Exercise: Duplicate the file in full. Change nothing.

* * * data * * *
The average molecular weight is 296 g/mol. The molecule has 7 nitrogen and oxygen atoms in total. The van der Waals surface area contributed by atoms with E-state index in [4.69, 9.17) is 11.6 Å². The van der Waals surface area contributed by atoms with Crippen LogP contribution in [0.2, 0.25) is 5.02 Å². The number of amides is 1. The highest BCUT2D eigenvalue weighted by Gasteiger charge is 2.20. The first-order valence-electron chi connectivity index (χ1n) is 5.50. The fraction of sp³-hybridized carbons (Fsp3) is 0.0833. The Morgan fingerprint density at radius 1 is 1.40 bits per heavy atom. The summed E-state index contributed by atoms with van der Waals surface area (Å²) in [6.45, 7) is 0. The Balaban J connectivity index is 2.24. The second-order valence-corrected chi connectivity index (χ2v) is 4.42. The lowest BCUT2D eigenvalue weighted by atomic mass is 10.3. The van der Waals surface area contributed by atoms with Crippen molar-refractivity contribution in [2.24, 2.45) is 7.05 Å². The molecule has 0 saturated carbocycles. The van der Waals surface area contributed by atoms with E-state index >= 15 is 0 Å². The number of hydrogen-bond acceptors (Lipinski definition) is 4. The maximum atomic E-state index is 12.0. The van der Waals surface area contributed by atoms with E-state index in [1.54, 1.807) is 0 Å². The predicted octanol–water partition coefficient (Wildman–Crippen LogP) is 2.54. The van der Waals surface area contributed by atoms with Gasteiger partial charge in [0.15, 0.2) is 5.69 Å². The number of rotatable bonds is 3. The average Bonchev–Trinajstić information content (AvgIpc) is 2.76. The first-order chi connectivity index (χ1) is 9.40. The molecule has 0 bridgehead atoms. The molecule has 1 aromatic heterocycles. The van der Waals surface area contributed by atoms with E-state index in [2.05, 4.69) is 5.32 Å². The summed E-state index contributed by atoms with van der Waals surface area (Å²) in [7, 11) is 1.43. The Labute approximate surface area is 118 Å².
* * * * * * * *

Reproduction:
The average molecular weight is 296 g/mol. The molecule has 7 nitrogen and oxygen atoms in total. The van der Waals surface area contributed by atoms with E-state index in [4.69, 9.17) is 11.6 Å². The van der Waals surface area contributed by atoms with Crippen LogP contribution in [0.2, 0.25) is 5.02 Å². The number of amides is 1. The highest BCUT2D eigenvalue weighted by Gasteiger charge is 2.20. The first-order valence-electron chi connectivity index (χ1n) is 5.50. The fraction of sp³-hybridized carbons (Fsp3) is 0.0833. The Morgan fingerprint density at radius 1 is 1.40 bits per heavy atom. The summed E-state index contributed by atoms with van der Waals surface area (Å²) in [6.45, 7) is 0. The Balaban J connectivity index is 2.24. The second-order valence-corrected chi connectivity index (χ2v) is 4.42. The lowest BCUT2D eigenvalue weighted by atomic mass is 10.3. The van der Waals surface area contributed by atoms with Crippen molar-refractivity contribution in [2.24, 2.45) is 7.05 Å². The molecule has 0 saturated carbocycles. The van der Waals surface area contributed by atoms with E-state index >= 15 is 0 Å². The number of hydrogen-bond acceptors (Lipinski definition) is 4. The maximum atomic E-state index is 12.0. The van der Waals surface area contributed by atoms with E-state index in [1.54, 1.807) is 0 Å². The predicted octanol–water partition coefficient (Wildman–Crippen LogP) is 2.54. The van der Waals surface area contributed by atoms with Gasteiger partial charge in [0.15, 0.2) is 5.69 Å². The number of rotatable bonds is 3. The average Bonchev–Trinajstić information content (AvgIpc) is 2.76. The first-order chi connectivity index (χ1) is 9.40. The molecule has 0 bridgehead atoms. The molecule has 1 aromatic heterocycles. The van der Waals surface area contributed by atoms with E-state index in [2.05, 4.69) is 5.32 Å². The summed E-state index contributed by atoms with van der Waals surface area (Å²) in [7, 11) is 1.43. The Labute approximate surface area is 118 Å².